Whichever corner of the globe you visit; humans share their love for eating. For a lot of people, food is the best way to learn about a city and its culture, while for others the satisfaction comes from simply consuming delicious things. In many places, the best eateries are located in tiny alleys, hidden on upper floors, on food trucks, lost amid colorful market stands. Eating also makes us feel more local, as we embrace the local DNA by biting our way into it. The popularity of food tourism has given birth to so many food crawls, often organized by chefs, journalists, and cookbook authors. But how does the food tourism shape the world today?
Food vs. Culinary vs. Gastronomy Tourism
According to the World Food Travel Association, all three phrases function equivalently, but each of them may indicate a different perspective. Food tourism is often used as a shortened version of food and beverage tourism and implies that people are eating and drinking as well. Food tourism and food travel are often used interchangeably.
Culinary tourism has been in use since much earlier, and the ‘culinary’ part reminds of time someone spends in professional culinary training to become a chef. The phrase might include eating and drinking tours but also local recipe workshops. Gastronomy tourism is often used in Europe, mostly among romance languages speakers. In countries with rich gastronomic traditions like Italy and France, the phrase food travel sounds too basic. While for native English speakers the word might sound a bit elitist, it’s perfectly at home at tours which include gourmet menus and fine dining.
The Economy of Food Tourism
Estimating the economic impact of food tourism for a particular area is challenging because basically, we need to accurately estimate the number of tourists in an area, followed by interviewing a sample cohort to find out how much they’re spending on food and drink. On a deeper level, we could ask what portion of their budgets is for sustenance and what for unique culinary or beverage experience. Then there is a question whether a visitor’s spending on gourmet souvenir items in grocery stores or local street markets counts as food tourism.
The World Food Travel Association has come up with a fairly accurate model for estimating food tourism value. According to it, visitors spend about 25% of their travel budget on food and beverages, with the figure rising up to 35% inexpensive destinations, and falling to 15% in more affordable destinations.
A Food Traveler’s ID
According to research from 2016 Food Travel Monitor, 93% of today’s travelers can be considered food travelers. In this definition, a food traveler was considered anyone who has had food or beverage experience other than dining out in the past 12 months. This includes participation in food tours, going shopping in local grocery or gourmet stores, or visiting cooking schools.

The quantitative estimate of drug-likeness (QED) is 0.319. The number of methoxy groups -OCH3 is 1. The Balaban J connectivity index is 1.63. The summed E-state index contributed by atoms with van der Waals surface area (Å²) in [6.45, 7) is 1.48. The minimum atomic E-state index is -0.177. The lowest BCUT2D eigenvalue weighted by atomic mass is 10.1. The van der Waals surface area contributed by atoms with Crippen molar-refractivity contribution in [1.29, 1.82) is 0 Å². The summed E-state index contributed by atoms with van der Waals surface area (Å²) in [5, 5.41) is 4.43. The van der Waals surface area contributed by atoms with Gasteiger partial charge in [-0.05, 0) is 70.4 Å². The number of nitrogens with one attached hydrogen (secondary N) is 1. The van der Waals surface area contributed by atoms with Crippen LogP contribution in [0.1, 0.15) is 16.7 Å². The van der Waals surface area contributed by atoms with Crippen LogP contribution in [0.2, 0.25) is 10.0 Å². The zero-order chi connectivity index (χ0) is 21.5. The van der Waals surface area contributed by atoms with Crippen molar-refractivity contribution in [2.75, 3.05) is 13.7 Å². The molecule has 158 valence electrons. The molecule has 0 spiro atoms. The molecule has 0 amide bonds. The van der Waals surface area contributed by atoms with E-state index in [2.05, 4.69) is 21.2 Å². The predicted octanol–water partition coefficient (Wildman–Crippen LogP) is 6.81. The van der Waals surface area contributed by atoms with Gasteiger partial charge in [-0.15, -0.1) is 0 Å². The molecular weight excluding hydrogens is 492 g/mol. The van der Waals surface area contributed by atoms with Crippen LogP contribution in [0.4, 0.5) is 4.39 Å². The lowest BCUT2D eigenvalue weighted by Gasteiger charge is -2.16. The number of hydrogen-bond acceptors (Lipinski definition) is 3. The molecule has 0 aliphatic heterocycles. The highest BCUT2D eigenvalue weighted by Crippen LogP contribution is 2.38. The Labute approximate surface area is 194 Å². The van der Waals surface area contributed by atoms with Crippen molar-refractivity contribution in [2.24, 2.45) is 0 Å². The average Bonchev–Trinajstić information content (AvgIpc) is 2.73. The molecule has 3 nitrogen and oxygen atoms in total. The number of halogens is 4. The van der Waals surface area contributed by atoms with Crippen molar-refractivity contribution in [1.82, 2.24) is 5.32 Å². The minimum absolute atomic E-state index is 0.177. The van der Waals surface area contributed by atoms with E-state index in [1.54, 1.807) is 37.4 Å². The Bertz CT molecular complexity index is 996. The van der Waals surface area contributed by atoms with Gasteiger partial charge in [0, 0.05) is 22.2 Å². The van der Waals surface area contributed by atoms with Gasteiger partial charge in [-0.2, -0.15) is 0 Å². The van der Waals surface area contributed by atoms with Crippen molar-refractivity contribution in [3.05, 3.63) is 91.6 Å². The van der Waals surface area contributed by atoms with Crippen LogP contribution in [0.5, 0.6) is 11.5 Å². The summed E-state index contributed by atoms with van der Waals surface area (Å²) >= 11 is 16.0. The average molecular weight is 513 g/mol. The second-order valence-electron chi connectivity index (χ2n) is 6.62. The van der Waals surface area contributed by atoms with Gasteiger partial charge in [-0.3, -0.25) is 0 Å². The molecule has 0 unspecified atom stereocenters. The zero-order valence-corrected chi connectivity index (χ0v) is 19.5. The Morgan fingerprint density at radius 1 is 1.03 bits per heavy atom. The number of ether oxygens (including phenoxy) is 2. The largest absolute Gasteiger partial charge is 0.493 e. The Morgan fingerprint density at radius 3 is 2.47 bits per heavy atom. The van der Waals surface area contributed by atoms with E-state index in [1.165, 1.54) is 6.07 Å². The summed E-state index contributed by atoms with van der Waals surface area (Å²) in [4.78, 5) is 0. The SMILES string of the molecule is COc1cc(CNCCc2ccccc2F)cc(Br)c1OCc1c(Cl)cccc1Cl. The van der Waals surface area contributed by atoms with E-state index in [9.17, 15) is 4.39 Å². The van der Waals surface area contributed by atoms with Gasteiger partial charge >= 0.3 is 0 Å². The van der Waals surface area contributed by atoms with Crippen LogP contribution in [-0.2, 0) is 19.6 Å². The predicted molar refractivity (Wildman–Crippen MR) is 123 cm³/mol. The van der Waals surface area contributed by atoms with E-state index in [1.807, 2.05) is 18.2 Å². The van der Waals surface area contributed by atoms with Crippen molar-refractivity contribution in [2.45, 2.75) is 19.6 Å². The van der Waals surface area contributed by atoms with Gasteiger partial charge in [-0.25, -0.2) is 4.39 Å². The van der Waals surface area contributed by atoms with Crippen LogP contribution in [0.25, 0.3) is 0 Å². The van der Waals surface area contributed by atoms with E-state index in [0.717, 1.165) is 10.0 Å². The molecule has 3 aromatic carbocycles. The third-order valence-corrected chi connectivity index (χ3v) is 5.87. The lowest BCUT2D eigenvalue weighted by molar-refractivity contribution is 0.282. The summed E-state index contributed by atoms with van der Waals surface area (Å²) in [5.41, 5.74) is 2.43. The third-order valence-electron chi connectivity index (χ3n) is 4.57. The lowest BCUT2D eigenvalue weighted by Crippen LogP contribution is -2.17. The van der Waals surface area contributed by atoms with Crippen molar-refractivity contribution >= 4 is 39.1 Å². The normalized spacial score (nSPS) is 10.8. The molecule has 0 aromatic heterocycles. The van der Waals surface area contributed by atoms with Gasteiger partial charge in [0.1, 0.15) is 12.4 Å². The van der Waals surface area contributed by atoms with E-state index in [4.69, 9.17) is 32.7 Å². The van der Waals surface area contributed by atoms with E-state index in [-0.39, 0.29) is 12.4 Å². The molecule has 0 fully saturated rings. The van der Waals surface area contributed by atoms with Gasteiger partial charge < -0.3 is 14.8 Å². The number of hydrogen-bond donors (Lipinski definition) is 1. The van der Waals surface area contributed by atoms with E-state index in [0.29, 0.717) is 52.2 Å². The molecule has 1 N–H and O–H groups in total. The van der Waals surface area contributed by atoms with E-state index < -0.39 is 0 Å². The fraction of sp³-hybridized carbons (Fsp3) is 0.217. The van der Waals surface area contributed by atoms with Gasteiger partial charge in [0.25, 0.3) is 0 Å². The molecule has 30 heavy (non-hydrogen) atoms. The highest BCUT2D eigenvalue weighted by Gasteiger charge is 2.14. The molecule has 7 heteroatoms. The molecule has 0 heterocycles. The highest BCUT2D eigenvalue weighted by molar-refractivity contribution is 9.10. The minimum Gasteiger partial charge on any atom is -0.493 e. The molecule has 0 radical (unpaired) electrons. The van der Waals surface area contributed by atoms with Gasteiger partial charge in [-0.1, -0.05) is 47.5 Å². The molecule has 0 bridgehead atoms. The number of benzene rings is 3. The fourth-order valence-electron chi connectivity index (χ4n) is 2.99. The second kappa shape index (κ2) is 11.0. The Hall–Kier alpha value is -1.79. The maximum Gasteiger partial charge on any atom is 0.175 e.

Food travelers also visit beverage factories, take part in wine, beer, or spirits tasting, or simply visit a celebrated chocolatier, bakery, or gelateria for the sake of taking photos. However, more importantly, food travelers are explorers who love to get off the beaten paths and find new and unique experiences, like embarking on a street food tour in Saigon or losing themselves in the maze of alleys in the old center of Bari, hunting for the best focaccia, raw seafood, and orecchiette. However, a 2010 Psycho Culinary research shows that only 8.1% of food travelers expressed their gourmet experiences as the primary interest.
Benefits to Local Industry
Food tourism seems like a branch with a lot of potentials, but are there any benefits to the local industry? A sustainable food and drink tourism strategy would ensure more visitor arrivals, more sales, including rooms, airplane tickets, restaurant meals, car rentals, etc., as well as more media coverage for the region. Local vendors could get a new competitive advantage for selling unique food and drink. Governments, on the other hand, would benefit from more tax revenue, while communities would increase their awareness about tourism in general, as well as the local pride in the region’s food and drink resources.
The Role of Agriculture
Authors and professionals within the industry often use terms food tourism and agrotourism interchangeably, however, that is a mistake. As a subset of rural tourism, agrotourism includes farm experiences such as overnight stays harvest festivals and farm-style dinners. Other types of agrotourism include u-pick tours and other farm workshops where visitors can and take part and learn about food and beverage preparations, food sourcing, composting, and animal welfare. When compared to agrotourism, food tourism has a much greater economic impact, as it includes a wider variety of complementary businesses that appeal to a larger portion of travelers than farms and farmer’s markets.
With big cities facing a growing problem of over-tourism, travelers keen on unique experiences are more likely to look for off the beaten paths, flocking to areas that are less crowded and expensive. For those visitors, unique food and beverage experiences are inseparable from traveling itself. Local communities, on the other hand, can experience a positive impact by exploiting an increasing interest in regional food scenes and locally sourced produce.
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